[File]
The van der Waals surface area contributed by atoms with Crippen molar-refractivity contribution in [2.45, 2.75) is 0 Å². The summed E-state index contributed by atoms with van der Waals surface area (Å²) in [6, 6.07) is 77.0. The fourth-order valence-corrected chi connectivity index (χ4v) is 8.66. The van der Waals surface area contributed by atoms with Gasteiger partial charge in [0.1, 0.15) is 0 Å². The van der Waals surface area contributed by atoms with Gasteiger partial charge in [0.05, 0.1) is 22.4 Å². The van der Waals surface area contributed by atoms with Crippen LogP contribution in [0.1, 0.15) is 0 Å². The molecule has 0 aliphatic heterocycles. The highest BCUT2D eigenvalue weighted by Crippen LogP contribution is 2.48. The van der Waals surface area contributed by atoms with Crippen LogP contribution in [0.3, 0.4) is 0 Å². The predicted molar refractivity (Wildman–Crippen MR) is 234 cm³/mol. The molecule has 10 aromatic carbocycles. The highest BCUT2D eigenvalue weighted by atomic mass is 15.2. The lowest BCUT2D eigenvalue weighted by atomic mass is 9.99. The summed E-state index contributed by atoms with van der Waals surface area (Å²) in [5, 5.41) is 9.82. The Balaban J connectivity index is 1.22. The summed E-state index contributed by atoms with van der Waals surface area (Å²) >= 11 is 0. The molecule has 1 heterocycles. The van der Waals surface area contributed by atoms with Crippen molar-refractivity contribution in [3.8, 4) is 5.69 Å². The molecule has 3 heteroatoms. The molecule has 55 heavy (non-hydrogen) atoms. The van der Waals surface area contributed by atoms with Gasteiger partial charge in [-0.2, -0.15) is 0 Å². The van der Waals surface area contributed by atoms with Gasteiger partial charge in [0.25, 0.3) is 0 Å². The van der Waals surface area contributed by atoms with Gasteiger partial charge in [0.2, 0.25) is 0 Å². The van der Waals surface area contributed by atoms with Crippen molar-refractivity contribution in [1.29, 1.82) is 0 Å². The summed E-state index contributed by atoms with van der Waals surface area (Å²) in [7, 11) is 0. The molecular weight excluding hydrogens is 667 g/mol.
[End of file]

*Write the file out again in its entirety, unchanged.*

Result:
The van der Waals surface area contributed by atoms with Crippen molar-refractivity contribution in [2.45, 2.75) is 0 Å². The summed E-state index contributed by atoms with van der Waals surface area (Å²) in [6, 6.07) is 77.0. The fourth-order valence-corrected chi connectivity index (χ4v) is 8.66. The van der Waals surface area contributed by atoms with Gasteiger partial charge in [0.1, 0.15) is 0 Å². The van der Waals surface area contributed by atoms with Gasteiger partial charge in [0.05, 0.1) is 22.4 Å². The van der Waals surface area contributed by atoms with Crippen LogP contribution in [0.1, 0.15) is 0 Å². The molecule has 0 aliphatic heterocycles. The highest BCUT2D eigenvalue weighted by Crippen LogP contribution is 2.48. The van der Waals surface area contributed by atoms with Crippen LogP contribution in [0.3, 0.4) is 0 Å². The predicted molar refractivity (Wildman–Crippen MR) is 234 cm³/mol. The molecule has 10 aromatic carbocycles. The highest BCUT2D eigenvalue weighted by atomic mass is 15.2. The lowest BCUT2D eigenvalue weighted by atomic mass is 9.99. The summed E-state index contributed by atoms with van der Waals surface area (Å²) in [5, 5.41) is 9.82. The Balaban J connectivity index is 1.22. The summed E-state index contributed by atoms with van der Waals surface area (Å²) >= 11 is 0. The molecule has 1 heterocycles. The van der Waals surface area contributed by atoms with Crippen molar-refractivity contribution in [3.8, 4) is 5.69 Å². The molecule has 3 heteroatoms. The molecule has 55 heavy (non-hydrogen) atoms. The van der Waals surface area contributed by atoms with Gasteiger partial charge in [-0.2, -0.15) is 0 Å². The van der Waals surface area contributed by atoms with Gasteiger partial charge in [0.25, 0.3) is 0 Å². The van der Waals surface area contributed by atoms with Gasteiger partial charge in [0.2, 0.25) is 0 Å². The van der Waals surface area contributed by atoms with Crippen molar-refractivity contribution in [1.29, 1.82) is 0 Å². The summed E-state index contributed by atoms with van der Waals surface area (Å²) in [7, 11) is 0. The molecular weight excluding hydrogens is 667 g/mol.